My mother sold raisins, and other childhood mysteries

Looking for something new to accompany me on my treadmill, I looked up one of my old favorite albums from college: Post by Björk. It held up pretty well! Here’s “It’s Oh So Quiet”:

John Herreid liked the video and said,

My kids loved watching this music video when they were little. At some point one of them (Bertie, I think) asked if we could watch the “song video with Mommy in it” again and it took quite a while to unravel that he meant this one, with him assuming that it was Aletheia in the video.

It really does look a bit like his lovely wife, although I don’t know how prone she is to prancing around in tire stores.

The story made me remember how, when I was little, I assumed that the smiling woman in the red bonnet on the Sun-Maid Raisin box was my mother. Why not? It did look a bit like her. To a kid, who knows so very, very little about the world, it actually makes more sense to eat raisins that come from Mommy than raisins that come from some stranger. Why do we eat Strange Woman Raisins, anyway? Kids’ versions of reality aren’t necessarily stranger or sillier than reality; it’s just that adults are used to the way things are.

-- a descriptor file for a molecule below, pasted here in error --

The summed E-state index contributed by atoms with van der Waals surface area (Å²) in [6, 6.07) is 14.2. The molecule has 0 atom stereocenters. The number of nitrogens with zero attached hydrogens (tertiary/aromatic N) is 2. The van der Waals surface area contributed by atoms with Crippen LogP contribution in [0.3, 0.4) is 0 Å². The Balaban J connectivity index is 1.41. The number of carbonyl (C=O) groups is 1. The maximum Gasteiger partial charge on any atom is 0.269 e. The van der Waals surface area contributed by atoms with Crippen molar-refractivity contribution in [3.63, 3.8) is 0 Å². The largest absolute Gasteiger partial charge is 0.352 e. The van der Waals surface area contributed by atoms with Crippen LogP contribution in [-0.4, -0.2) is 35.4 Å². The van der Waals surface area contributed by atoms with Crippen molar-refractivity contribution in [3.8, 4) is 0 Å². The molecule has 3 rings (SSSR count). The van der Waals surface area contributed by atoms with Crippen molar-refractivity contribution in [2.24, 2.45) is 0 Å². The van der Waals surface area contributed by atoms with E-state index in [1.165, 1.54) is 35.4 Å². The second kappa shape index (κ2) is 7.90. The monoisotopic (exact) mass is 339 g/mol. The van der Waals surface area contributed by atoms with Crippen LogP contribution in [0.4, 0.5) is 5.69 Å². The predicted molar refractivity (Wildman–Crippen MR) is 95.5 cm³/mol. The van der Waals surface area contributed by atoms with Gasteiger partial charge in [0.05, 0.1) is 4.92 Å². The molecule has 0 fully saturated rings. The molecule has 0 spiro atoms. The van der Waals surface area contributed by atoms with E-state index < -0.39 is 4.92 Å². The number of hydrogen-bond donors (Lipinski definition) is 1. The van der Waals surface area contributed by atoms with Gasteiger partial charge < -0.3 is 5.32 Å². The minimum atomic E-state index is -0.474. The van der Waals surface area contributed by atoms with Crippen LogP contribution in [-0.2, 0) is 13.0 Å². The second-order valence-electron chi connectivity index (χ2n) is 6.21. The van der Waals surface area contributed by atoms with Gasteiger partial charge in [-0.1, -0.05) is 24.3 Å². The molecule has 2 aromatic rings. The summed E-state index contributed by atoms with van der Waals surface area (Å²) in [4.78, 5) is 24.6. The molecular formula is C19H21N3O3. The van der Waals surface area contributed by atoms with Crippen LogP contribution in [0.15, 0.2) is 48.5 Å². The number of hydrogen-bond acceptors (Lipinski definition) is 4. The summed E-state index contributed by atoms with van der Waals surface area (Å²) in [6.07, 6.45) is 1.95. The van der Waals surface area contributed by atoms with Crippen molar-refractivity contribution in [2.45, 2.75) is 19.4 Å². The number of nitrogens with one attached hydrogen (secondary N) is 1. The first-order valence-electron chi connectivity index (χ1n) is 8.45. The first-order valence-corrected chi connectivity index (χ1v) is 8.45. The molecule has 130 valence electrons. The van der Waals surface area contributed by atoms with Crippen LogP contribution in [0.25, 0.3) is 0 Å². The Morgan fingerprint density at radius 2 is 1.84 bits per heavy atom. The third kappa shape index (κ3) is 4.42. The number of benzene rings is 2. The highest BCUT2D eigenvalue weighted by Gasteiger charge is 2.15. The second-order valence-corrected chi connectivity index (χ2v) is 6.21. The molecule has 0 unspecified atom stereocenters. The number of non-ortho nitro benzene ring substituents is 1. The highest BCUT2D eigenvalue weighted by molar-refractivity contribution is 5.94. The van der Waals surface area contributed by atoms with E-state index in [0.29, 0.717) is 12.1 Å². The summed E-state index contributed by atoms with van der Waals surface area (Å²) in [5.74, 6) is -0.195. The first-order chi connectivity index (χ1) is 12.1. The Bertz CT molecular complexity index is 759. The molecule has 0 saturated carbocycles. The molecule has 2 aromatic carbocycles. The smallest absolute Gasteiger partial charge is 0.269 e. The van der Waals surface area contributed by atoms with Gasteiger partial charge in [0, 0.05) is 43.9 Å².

When I was in kindergarten, Olivia Newton-John’s “Hopelessly Devoted To You” was on the radio. My father worked at the Vocational Techincal College, known as the “Vo-Tech.” So naturally, I assumed it was a song about one’s dedication to one’s job, where one would “Hold the seedy Vo-Tech to you.”

Now you tell one. What secret celebrities are lurking in your family tree? Is Mr. Clean your Uncle Rick? Maybe one of the Knights of Columbus in your parish moonlights on the Quaker Oats box? I love these stories. Kids need the world to make sense, so they make it make sense.


Photo by David Prasad via Flickr (license)

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